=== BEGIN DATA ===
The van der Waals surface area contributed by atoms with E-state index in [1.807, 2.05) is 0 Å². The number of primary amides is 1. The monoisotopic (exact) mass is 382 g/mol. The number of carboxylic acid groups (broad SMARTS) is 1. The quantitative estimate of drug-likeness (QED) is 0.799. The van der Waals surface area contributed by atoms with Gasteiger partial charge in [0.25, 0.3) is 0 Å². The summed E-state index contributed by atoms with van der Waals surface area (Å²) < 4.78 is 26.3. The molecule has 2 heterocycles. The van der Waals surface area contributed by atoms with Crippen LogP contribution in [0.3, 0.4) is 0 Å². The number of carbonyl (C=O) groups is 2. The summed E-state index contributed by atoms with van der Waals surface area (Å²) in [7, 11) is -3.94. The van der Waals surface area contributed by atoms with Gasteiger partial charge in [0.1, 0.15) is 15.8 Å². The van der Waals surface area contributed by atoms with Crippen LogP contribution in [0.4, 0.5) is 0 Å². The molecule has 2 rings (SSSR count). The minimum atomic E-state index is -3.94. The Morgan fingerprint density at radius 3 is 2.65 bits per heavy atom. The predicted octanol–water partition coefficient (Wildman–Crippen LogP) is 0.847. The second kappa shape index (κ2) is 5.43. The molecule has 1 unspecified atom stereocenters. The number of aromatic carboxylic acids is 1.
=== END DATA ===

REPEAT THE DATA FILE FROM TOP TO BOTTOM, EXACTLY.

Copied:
The van der Waals surface area contributed by atoms with E-state index in [1.807, 2.05) is 0 Å². The number of primary amides is 1. The monoisotopic (exact) mass is 382 g/mol. The number of carboxylic acid groups (broad SMARTS) is 1. The quantitative estimate of drug-likeness (QED) is 0.799. The van der Waals surface area contributed by atoms with Gasteiger partial charge in [0.25, 0.3) is 0 Å². The summed E-state index contributed by atoms with van der Waals surface area (Å²) < 4.78 is 26.3. The molecule has 2 heterocycles. The van der Waals surface area contributed by atoms with Crippen LogP contribution in [0.3, 0.4) is 0 Å². The number of carbonyl (C=O) groups is 2. The summed E-state index contributed by atoms with van der Waals surface area (Å²) in [7, 11) is -3.94. The van der Waals surface area contributed by atoms with Gasteiger partial charge in [0.1, 0.15) is 15.8 Å². The van der Waals surface area contributed by atoms with Crippen LogP contribution in [0.4, 0.5) is 0 Å². The molecule has 2 rings (SSSR count). The minimum atomic E-state index is -3.94. The Morgan fingerprint density at radius 3 is 2.65 bits per heavy atom. The predicted octanol–water partition coefficient (Wildman–Crippen LogP) is 0.847. The second kappa shape index (κ2) is 5.43. The molecule has 1 unspecified atom stereocenters. The number of aromatic carboxylic acids is 1.